Adam Keithley, Marketing Manager at Labconco Corporation, talks to AZoNano about the design and development of nanotechnology enclosures for containment testing.
What are Labconco’s key products?
Labconco’s key products include Fume Hoods, Biosafety Cabinets, Glassware Washers, Freeze Dry, Specialty Evaporation, Glove Boxes and other Safety Enclosures.
Which markets use your products?
Research, Academic, Pharmaceuticals, Chemistry, Bio, Water/Waste-Water, Oil & Gas, Food & Bev, Agricultural Chemistry, Clinical.
You presented four new products at the Pittcon conferences in Philadelphia. Can you discuss what these products are?
PrimeMate™ Oil Change System - This system reduces the complications that can occur with changing the oil in your rotary vane or hybrid pump. Depending on the pump, the PrimeMate is designed to perform up to 4 oil changes before the clean oil container must be replaced or refilled. Two separate lines pump out the dirty oil and then fill the pump with clean oil to ensure clean oil is not contaminated with the dirty oil.
Mini-Stoppering Chamber - The Mini Stoppering Chamber attaches to a port on a Labconco Drying Chamber or Manifold (sold seperately) to stopper small vials (up to 30ml each). This product is an accessory for freeze dryers to allow for lyophilizing samples in vials with split stoppers. Vials can also be stoppered while still under vacuum. Spacers, tubing and the adapter for the connection to the port are also included. The vials and stoppers are sold seperately.
Purifier® Logic®+ Biosafety Cabinet - Labconco has incorporated additional features to the latest generation of Purifier Logic+ Biosafety Cabinets that resets the bar for not only safety but also comfort. Unlike other cabinets, the Purifier Logic+ was designed for the human body and habits that go beyond ergonomics. We call it Inclination™ Technology—design that caters to human behavior. These new features mean less fatigue, fewer distractions and a more comfortable working environment for the end user. Your work demands precision, attention to details and constant vigilance to safe practices. We believe the more comfortable you are, the safer you will be.
Purifier® Logic®+ Biosafety Cabinet.
Protector® Fume Hoods – One of the main foundations of the end-users product development efforts is to protect the laboratory environment. When Labconco engineers designed the latest generation of Protector XStream®, Premier® and XL Laboratory Hoods, in addition to safety, they also considered high performance because they save energy. Every component was scrutinized and repeatedly tested to help achieve maximum containment at lowest face velocities. The results of their efforts are three fume hood lines that achieve the SEFA 1-2010 definition of a High Performance Fume Hood.
Protector XStream Laboratory Hood.
Labconco also specializes in laboratory enclosures. What were your main findings from a recent paper on Comparing and Contrasting Containment Results of Two Methodologies for Nanoparticulate Safety Enclosures?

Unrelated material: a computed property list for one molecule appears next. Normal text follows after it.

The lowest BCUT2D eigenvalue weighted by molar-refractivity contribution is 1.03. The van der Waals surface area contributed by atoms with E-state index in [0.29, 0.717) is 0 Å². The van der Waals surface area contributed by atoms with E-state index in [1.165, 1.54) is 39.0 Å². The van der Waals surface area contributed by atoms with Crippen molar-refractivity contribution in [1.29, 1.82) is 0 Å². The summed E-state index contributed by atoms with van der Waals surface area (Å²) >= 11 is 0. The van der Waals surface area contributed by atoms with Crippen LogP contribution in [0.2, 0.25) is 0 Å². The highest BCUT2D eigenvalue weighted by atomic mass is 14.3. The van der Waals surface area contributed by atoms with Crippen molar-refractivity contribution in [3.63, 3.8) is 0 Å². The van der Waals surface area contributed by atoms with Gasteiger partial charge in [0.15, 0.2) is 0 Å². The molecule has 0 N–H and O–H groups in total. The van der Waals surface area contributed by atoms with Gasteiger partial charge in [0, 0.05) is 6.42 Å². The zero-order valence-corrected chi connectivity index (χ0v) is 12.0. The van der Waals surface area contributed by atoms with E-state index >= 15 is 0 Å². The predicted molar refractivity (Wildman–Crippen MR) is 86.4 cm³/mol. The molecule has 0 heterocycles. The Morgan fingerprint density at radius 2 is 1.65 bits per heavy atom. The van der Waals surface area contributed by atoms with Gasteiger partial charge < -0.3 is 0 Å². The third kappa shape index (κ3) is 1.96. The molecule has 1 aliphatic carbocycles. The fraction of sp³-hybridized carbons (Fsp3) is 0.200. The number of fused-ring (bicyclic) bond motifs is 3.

The results from the Labconco XPert® Nano enclosure containment testing support the ideal of functionality in design that labconco’s engineers set out to accomplish. The basis of design of the unit was the XPert balance system. This highly engineered enclosure combines the use of performance enhancing features to aid in the superior containment it provides.
The use of the patented Clean-SweepTM air foil directs air to sweep the work surface - along with the side-entry air foils - directs air that sweep the interior side surface, the upper dilution air supply directs clean air to the back of the sash, the patented upper containment sash foil directs clean air away from the user’s breathing zone, and the patented horizontal slotted back baffle with zones of perforations promotes horizontal laminar flow.
This enclosure with these features has been subjected to multiple testing protocols for containment including the rigorous testing by Nanosafe, Inc. These tests solidified the capabilities of the XPert line of enclosures to contain and provide user protection with toxic, potent or hazardous powder handling. Even data collected at the sash opening during the nanosafe testing procedures of the XPert Nano never exceeded the level of particulate of the background.
Taking this design a step farther so it can be applied to the new emerging field of nanotechnology, these same engineers raised the bar and added more features that would be of specific importance for this field of study.
Filtration of the exiting air is vital in order to provide safety to the laboratory environment. Ulpa filtration, which is used in the XPert Nano, is 99.999% efficient with a penetrating particle size (mpps) of 0.12 mm. This testing supports that ULPA filtration, using the sample taken at the exhaust of the unit, i.e. ULPA filtered air, is capable of producing particle free air for recirculation. Taking into account the level of sensitivity of the instrumentation, this denotes that there is no leakage of particulate past or through the upla filter.
Materials of construction were specifically chosen for intrinsic properties. Although these materials may not directly affect the airflow, other forces such as static charge can create havoc in an already delicate procedure. The stainless steel interior with an integrated stainless steel has an intrinsic charge dissipating capability. Surfaces that collect charge inside the enclosure can cause a cross-contamination issue, balance precision issues and possible loss of containment by attaching to surfaces of utensils that will eventually be removed from the enclosure.